From "Requiem for the Magna Carta" by Scott Lively, posted 4/11/07, at Defend the Family
...To the global homosexual political movement, the freedom to speak certain words from the Bible is a freedom which cannot be allowed. Wherever this movement has obtained power, it has exercised it to deny freedom of speech. In January of this year a Catholic member of the Kamloops (British Columbia) City Council was fined $1,000 by the local Human Rights Commission for stating his opinion that homosexuality was "not normal or natural." The Human Rights Commission, following the law in all such cases, then paid the $1,000 directly to the homosexual complainant (this law has provided the incentive for complaints, true or false, by homosexuals all over Canada). In 2004, in Borgholm, Sweden, Protestant pastor Åke Green was sentenced to one month in prison for reading a sermon in his church on the Biblical view of homosexuality. In 2006, nine Glasgow firefighters were ordered to undergo "intense diversity training," and one was demoted with a large reduction in salary, because they refused to put on their uniforms and distribute fire-safety fliers at "Scotia Pride," a homosexual event in which participants publicly lampooned Christianity. Similar news items are now available everywhere in the press, the broadcast media, and on the Internet. Those who wield power in the homosexual movement have not concerned themselves with the niceties of their critics'
It is as a reversal of the larger course of human rights history that this "repeal" of the first clause of the Magna Carta has its most profound effect. Upon the philosophical foundation of the Magna Carta is built the Bill of Rights of the United States Constitution, and on that foundation rests the 1948 Universal Declaration of Human Rights, the basis of human rights provisions throughout all of contemporary international law. And it is no accident that the freedom of the church figured so importantly in that crucial early step in the development of human rights law. For the medieval church, though a flawed human institution in many ways, was the permanent repository of the concept of the value of the individual human soul, its essential dignity and worth. When selfish and arrogant kings and warlords wielded power for their own ends, there was often asylum for their victims in the church and respite in its courts.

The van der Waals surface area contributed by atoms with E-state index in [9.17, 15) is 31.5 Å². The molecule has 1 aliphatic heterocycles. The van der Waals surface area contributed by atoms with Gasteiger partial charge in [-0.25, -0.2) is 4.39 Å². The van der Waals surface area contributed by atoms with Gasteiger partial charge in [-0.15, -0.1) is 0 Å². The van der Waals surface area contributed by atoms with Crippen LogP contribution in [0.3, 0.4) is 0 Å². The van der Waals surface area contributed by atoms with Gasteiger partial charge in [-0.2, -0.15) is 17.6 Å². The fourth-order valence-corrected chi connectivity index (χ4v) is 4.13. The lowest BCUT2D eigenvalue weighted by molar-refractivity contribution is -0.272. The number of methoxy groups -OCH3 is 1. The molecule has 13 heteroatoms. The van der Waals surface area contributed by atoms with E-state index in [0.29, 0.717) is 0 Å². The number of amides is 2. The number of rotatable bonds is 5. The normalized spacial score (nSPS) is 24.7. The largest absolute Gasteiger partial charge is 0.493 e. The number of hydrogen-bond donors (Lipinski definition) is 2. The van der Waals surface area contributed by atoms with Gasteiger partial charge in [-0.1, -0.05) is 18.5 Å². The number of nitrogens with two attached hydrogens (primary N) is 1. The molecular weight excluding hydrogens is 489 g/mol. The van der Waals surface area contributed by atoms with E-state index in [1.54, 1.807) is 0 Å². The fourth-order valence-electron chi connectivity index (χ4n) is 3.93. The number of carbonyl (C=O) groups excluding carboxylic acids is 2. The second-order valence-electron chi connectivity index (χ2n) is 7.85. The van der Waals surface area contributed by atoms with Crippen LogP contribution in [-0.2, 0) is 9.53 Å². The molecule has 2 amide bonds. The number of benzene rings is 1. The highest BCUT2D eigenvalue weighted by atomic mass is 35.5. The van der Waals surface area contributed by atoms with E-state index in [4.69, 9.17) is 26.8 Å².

It is within this history that the whole ideology of human rights took shape, the placing of certain individual human freedoms beyond the reach of temporal powers. These freedoms alone support the democracies which have sprung up everywhere on our planet. We should be deeply grieved that this great backward step has been taken, merely at the insistence of a determined interest group which will brook no opposition.